An announcement that China is looking to ban copper scrap imports, coupled with higher than expected mine depletion, strong demand, and decreased mine productivity (strikes at world-class mines) caused copper to increase 5.7% this week through Thursday's close.
This week's roll out of an affordable Tesla may have also caused analysts to begin increasing their projections for the global demand of copper. The average American car has approximately 55 pounds of copper wiring, while electric cars require closer to 150 pounds. As a result, the International Copper Association increased copper demand for cars and buses from 185,000 tons in 2017 to 1.74 million tons in 2027. The near ten-fold increase would represent 7% of today's global copper production. Moreover, years of depressed copper prices caused copper miners to defer green field projects. They, instead, increased output via smaller brownfield expansion projects, which have already come on the market. Freeport McMoRan's CEO, Richard Adkerson, highlighted on a recent conference call that the market would require prices to remain north of $3.00 per pound in order to incentivize new mine investment. From there a new mine would take between five and ten years to start producing copper ore. These projected changes in supply and demand fundamentals are beginning to have a material impact on both the absolute price of copper and price of copper relative to that of gold.
The copper-gold ratio is calculated by dividing the market price of copper by the market price of gold. Copper is an industrial metal. It is used in plumbing, electric wiring, and its anti-bacterial properties coupled with its malleability lend the metal to be used in medical equipment. Demand increases during periods when economic output is rising. Gold is a store of value. It is molded into ingots, bullion, or displayed as jewelry. Its actual industrial applications are limited. The differing uses of the metals has allowed the copper-gold ratio to act as an accurate barometer of global growth.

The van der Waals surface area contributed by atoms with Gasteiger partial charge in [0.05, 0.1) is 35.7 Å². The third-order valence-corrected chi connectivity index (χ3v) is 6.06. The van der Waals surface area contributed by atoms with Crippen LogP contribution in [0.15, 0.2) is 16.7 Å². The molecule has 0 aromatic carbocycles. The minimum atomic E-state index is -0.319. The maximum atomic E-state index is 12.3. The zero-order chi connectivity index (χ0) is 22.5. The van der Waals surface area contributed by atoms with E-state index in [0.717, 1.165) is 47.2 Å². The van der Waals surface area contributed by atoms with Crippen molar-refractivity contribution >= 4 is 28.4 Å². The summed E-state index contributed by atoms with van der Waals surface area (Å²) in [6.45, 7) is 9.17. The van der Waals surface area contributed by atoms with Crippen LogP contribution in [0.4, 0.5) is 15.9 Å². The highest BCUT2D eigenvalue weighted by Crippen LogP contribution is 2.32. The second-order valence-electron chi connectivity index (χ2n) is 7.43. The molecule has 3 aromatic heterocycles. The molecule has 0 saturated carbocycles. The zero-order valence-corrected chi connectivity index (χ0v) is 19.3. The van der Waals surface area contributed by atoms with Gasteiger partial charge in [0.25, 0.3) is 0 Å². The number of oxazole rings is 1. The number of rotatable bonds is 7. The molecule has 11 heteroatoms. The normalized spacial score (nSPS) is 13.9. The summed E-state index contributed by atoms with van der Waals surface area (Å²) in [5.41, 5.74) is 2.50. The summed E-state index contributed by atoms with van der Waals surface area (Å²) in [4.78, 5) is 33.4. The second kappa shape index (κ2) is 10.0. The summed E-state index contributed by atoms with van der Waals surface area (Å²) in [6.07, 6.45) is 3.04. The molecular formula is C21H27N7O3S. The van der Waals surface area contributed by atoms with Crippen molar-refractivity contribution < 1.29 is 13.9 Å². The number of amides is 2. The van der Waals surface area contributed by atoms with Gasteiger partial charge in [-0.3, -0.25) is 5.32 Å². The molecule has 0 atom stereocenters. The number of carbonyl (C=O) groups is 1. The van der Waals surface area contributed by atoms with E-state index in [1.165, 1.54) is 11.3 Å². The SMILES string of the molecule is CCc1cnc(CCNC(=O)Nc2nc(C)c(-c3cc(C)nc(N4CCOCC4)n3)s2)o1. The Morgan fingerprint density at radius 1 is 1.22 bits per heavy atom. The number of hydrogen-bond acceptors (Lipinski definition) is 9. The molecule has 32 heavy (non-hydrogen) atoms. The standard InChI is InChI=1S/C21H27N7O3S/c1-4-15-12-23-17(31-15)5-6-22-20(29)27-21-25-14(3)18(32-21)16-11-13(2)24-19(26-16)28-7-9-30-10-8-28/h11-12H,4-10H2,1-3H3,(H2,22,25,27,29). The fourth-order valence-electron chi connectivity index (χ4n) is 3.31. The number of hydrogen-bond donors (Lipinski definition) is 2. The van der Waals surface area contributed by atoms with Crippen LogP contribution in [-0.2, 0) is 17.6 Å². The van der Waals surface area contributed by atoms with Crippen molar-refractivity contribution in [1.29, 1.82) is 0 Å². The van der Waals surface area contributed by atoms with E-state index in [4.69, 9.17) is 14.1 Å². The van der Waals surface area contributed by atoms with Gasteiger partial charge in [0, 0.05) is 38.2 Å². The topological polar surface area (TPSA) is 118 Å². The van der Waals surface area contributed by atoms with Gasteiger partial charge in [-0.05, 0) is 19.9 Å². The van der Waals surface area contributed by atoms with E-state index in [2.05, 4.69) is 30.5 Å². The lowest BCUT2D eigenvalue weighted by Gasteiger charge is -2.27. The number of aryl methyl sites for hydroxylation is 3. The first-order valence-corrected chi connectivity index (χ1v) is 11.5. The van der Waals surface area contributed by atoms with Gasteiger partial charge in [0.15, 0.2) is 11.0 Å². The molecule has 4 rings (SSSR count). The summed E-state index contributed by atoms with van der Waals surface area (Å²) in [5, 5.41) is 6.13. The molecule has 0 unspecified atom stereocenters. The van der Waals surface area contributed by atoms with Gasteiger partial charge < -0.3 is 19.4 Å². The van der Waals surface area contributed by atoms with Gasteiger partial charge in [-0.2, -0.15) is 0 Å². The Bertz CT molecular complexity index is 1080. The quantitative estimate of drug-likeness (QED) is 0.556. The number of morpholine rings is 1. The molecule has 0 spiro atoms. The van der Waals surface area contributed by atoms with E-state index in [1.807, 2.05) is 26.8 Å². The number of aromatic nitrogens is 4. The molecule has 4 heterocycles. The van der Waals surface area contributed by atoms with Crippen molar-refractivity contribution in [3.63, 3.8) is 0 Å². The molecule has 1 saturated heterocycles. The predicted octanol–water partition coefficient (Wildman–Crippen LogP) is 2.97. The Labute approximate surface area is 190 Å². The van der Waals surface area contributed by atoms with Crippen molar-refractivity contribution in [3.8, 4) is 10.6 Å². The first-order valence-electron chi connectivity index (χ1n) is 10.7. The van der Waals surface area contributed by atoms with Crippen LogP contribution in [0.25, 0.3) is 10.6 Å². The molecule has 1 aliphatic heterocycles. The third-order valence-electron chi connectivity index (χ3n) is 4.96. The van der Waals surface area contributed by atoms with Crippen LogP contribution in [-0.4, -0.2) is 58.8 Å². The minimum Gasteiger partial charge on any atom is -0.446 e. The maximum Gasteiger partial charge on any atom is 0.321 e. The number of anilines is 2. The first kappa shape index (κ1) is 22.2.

The ratio began the year on the weak side, but recently trended upwards and made a new high as of July 27, 2017:
This indicates that growth is strong, which is supported by global PMIs and today's second quarter US GDP print at 2.6%.
In his 2017 outlook, Jeffrey Gundlach of DoubleLine highlighted that the copper-gold ratio is a powerful coincident indicator of the 10-yr Treasury yield. This is due to the fact that the copper-gold ratio and the real yield and inflation components of the 10-yr Treasury are highly correlated with global growth. As you can see (below) the 10-yr Treasury yield has exhibited a trend similar to the copper-gold ratio this year:
However, the most recent upleg in the copper-gold ratio has been unmatched by an increase in Treasury yields. We expect that the real yield will move higher given improving economic prospects. We similarly expect that the inflation component will move higher given continued dovishness from the Federal Reserve coupled with higher oil prices. This should continue to benefit value stocks relative to their growth counterparts.
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I wrote this article myself, and it expresses my own opinions. I am not receiving compensation for it. I have no business relationship with any company whose stock is mentioned in this article.
Additional disclosure: This insight does not constitute an investment recommendation, but is produced to keep individuals informed of market / economic trends that we follow. Additional Stuyvesant Insights can be found at: www.stuyvesantcapital.com/...